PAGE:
NGA Policy Analysts Discuss Education Reform

By Imperatore, Catherine | Techniques, October 2007 | Go to article overview
Save to active project

NGA Policy Analysts Discuss Education Reform

Imperatore, Catherine, Techniques


ACTE: Thank you both for finding the time to talk to me today.

DW: You bet.

AH: Happy to be here.

ACTE: Are there gaps in what we know about career and technical education (CTE)?

AH: As David and 1 learned more about this issue, we did find some knowledge gaps. While there is certainly growing interest in an integrated curriculum-a curriculum that integrates academic rigor with the applied learning of career-technical education-we did not find a solid research base around the impact of the various curricular programs out there.

Also, a number of states seem to be moving toward industry certification as a quality control mechanism. While we can document the momentum toward industry certification, we do not know a lot about what is contained within the various certifications.

So these are certainly areas that lthink we need to learn more out about in order to help career and technical education programs reorient themselves around high-wage, high-skill occupations.

DW: I also think that we have new CTE programs-like Cisco networking certification-that have come on board; but we do not have a sense of how those students fare on math and science achievement tests. We are missing information that allows us to hold CTE programs accountable and to gauge exactly what value they have added for students' academic skill sets.

ACTE: What innovations, including CTE practices, are proving to be most effective in bringing about high school reform?

AH: There are three key policy innovations being developed at the state level that have really impressed us. The first area is making college-level courses available for all students, such as Advanced Placement, International Baccalaureate, and dualenrollment type courses where you get credit at both the high school and college level.

The second innovative area is around the idea of new school models such as high tech high schools, early college high schools and charter schools. Moving away from the notion that "one size fits all" allows students and parents to determine what model fits best with their strengths and interests. We are seeing a lot of these models flourishing, particularly in some high-need urban school districts like Chicago and New York City and elsewhere.

The third effective approach is retooling career-end technical education programs to provide better support for a state's innovation-based economy. There's been a concerted push by governors and other state leaders to diversify their economy and focus on innovation issues in order to compete in the global economy. In response, many career and technical education programs are working to marry academic rigor with applied relevance or hands-on learning that better align with a state's economy.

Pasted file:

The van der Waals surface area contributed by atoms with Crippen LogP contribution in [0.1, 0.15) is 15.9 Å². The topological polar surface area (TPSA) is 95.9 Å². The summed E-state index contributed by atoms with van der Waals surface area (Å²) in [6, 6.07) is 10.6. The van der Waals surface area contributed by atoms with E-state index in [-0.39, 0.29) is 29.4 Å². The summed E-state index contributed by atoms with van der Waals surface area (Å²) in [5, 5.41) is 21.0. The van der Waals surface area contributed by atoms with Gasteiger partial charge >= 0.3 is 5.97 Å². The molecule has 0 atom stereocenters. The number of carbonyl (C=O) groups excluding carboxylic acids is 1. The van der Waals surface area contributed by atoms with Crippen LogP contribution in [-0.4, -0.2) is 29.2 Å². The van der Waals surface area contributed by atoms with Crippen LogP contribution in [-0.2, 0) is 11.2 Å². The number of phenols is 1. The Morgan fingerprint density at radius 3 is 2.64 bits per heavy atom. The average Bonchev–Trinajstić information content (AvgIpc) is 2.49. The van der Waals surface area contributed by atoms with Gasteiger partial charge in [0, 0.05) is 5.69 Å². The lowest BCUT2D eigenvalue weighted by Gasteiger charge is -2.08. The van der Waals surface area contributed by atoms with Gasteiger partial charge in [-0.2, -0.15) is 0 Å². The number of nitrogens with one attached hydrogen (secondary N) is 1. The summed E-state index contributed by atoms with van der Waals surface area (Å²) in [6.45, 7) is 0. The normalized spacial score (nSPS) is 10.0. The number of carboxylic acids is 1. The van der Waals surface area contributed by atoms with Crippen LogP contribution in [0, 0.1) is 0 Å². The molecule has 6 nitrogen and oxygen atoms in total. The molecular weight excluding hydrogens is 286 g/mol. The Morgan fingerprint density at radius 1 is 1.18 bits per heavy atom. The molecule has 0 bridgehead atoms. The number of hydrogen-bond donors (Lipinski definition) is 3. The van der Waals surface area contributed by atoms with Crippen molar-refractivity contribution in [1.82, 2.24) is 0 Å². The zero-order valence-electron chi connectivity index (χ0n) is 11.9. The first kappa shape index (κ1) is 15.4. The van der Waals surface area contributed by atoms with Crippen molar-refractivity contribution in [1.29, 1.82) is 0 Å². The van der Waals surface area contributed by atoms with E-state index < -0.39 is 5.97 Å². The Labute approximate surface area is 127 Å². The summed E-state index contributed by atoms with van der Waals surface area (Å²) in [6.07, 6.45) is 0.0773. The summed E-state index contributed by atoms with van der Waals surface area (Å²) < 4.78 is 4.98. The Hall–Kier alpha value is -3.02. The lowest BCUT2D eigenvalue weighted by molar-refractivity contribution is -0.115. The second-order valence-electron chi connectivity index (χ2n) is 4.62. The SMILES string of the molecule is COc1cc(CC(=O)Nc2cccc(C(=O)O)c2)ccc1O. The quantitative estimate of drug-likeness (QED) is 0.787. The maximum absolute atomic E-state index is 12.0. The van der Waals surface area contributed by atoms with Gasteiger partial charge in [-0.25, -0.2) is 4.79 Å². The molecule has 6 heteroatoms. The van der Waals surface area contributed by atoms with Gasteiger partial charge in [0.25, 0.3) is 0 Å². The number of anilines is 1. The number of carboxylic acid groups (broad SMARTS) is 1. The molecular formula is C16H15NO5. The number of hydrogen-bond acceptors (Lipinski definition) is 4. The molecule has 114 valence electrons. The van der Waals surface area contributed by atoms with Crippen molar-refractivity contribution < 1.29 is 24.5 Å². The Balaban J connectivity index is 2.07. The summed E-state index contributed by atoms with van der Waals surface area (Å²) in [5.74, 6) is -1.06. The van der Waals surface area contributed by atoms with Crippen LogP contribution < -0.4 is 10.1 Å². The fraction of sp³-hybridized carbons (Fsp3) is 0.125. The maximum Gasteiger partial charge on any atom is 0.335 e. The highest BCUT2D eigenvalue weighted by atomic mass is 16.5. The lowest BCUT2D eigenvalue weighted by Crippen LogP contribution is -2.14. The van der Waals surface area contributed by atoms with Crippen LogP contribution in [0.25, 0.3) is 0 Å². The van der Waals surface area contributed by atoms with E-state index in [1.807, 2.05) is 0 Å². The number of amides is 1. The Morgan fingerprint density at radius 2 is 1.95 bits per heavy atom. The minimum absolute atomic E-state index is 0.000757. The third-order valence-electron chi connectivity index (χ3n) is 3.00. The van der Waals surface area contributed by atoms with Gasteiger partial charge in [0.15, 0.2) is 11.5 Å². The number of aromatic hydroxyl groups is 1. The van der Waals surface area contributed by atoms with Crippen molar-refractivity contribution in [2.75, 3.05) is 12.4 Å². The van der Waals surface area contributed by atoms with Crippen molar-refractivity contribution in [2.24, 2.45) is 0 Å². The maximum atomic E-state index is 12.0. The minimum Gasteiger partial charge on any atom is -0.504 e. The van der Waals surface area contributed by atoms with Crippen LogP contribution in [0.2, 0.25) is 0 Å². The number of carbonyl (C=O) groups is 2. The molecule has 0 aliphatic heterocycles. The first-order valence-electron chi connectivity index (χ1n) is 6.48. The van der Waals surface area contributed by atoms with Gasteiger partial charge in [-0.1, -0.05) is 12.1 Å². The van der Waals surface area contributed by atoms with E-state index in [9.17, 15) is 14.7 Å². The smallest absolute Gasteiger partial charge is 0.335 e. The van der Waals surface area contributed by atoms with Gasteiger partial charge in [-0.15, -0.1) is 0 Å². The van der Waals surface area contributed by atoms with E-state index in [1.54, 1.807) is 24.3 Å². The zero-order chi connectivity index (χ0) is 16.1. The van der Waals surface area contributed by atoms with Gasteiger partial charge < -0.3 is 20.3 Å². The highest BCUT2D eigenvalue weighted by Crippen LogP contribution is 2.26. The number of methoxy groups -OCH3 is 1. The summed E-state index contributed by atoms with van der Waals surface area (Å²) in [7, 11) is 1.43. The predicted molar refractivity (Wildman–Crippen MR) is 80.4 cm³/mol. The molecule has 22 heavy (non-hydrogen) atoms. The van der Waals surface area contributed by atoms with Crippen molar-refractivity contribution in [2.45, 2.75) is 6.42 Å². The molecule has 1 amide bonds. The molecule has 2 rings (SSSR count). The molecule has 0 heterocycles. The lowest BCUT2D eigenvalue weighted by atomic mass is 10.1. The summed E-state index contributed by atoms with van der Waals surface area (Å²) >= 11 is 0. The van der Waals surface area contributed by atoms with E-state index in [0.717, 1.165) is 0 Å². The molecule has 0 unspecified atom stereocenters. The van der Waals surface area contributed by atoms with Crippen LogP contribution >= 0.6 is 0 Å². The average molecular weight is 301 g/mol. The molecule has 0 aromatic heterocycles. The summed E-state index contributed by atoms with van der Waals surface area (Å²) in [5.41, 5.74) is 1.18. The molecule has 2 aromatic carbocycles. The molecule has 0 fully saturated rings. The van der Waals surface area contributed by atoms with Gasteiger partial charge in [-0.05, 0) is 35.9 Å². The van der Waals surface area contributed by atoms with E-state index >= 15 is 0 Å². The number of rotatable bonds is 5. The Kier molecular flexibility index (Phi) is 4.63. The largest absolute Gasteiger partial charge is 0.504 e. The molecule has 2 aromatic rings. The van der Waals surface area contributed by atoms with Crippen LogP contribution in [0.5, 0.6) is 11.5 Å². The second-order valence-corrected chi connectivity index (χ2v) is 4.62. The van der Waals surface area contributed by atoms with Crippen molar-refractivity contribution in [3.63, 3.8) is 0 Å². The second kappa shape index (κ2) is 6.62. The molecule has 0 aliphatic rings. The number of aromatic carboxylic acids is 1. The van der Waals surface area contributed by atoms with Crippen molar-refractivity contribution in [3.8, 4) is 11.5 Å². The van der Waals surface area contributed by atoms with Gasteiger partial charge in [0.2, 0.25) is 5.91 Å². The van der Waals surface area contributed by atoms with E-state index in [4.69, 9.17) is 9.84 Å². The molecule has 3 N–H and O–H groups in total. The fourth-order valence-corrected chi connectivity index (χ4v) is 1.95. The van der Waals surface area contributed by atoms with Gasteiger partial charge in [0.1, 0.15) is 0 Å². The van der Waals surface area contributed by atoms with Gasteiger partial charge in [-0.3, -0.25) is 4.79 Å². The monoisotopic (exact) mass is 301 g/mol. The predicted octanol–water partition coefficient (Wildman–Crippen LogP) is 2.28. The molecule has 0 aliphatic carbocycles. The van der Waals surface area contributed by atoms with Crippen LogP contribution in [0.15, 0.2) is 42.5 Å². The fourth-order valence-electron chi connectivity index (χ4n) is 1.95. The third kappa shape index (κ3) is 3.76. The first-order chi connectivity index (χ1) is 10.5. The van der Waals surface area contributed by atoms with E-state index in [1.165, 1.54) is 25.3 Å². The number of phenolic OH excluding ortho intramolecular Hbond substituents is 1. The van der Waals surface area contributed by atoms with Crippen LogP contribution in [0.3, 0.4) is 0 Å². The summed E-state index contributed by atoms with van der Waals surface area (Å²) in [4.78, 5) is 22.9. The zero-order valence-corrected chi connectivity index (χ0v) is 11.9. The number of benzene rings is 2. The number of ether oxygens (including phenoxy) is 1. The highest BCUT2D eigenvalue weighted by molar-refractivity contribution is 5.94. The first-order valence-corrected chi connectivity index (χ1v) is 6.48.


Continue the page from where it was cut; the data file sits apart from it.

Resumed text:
DW: I think the best example of CTE marrying rigor and relevance is Jim Stone's Math-in-CTE experiment. Jim partnered high school math teachers with construction teachers to develop new lessons that would elaborate the correlation between both areas of study. So that construction teachers-instead of just talking about three, 4, 5 when you're building a set of steps-would actually get students into the geometry and mathematical theorems that go into building steps.

The rest of this article is only available to active members of Questia

Sign up now for a free, 1-day trial and receive full access to:

  • Questia's entire collection
  • Automatic bibliography creation
  • More helpful research tools like notes, citations, and highlights
  • Ad-free environment

Already a member? Log in now.

Notes for this article

Add a new note
If you are trying to select text to create highlights or citations, remember that you must now click or tap on the first word, and then click or tap on the last word.
Loading One moment ...
Project items
Cite this article

Cited article

Citations are available only to our active members.
Sign up now to cite pages or passages in MLA, APA and Chicago citation styles.

Cited article

NGA Policy Analysts Discuss Education Reform


Text size Smaller Larger
Search within

Search within this article

Look up

Look up a word

  • Dictionary
  • Thesaurus
Please submit a word or phrase above.
Print this page

Print this page

Why can't I print more than one page at a time?

While we understand printed pages are helpful to our users, this limitation is necessary to help protect our publishers' copyrighted material and prevent its unlawful distribution. We are sorry for any inconvenience.
Full screen

matching results for page

Cited passage

Citations are available only to our active members.
Sign up now to cite pages or passages in MLA, APA and Chicago citation styles.

Cited passage

Welcome to the new Questia Reader

The Questia Reader has been updated to provide you with an even better online reading experience.  It is now 100% Responsive, which means you can read our books and articles on any sized device you wish.  All of your favorite tools like notes, highlights, and citations are still here, but the way you select text has been updated to be easier to use, especially on touchscreen devices.  Here's how:

1. Click or tap the first word you want to select.
2. Click or tap the last word you want to select.

OK, got it!

Thanks for trying Questia!

Please continue trying out our research tools, but please note, full functionality is available only to our active members.

Your work will be lost once you leave this Web page.

For full access in an ad-free environment, sign up now for a FREE, 1-day trial.

Already a member? Log in now.

Are you sure you want to delete this highlight?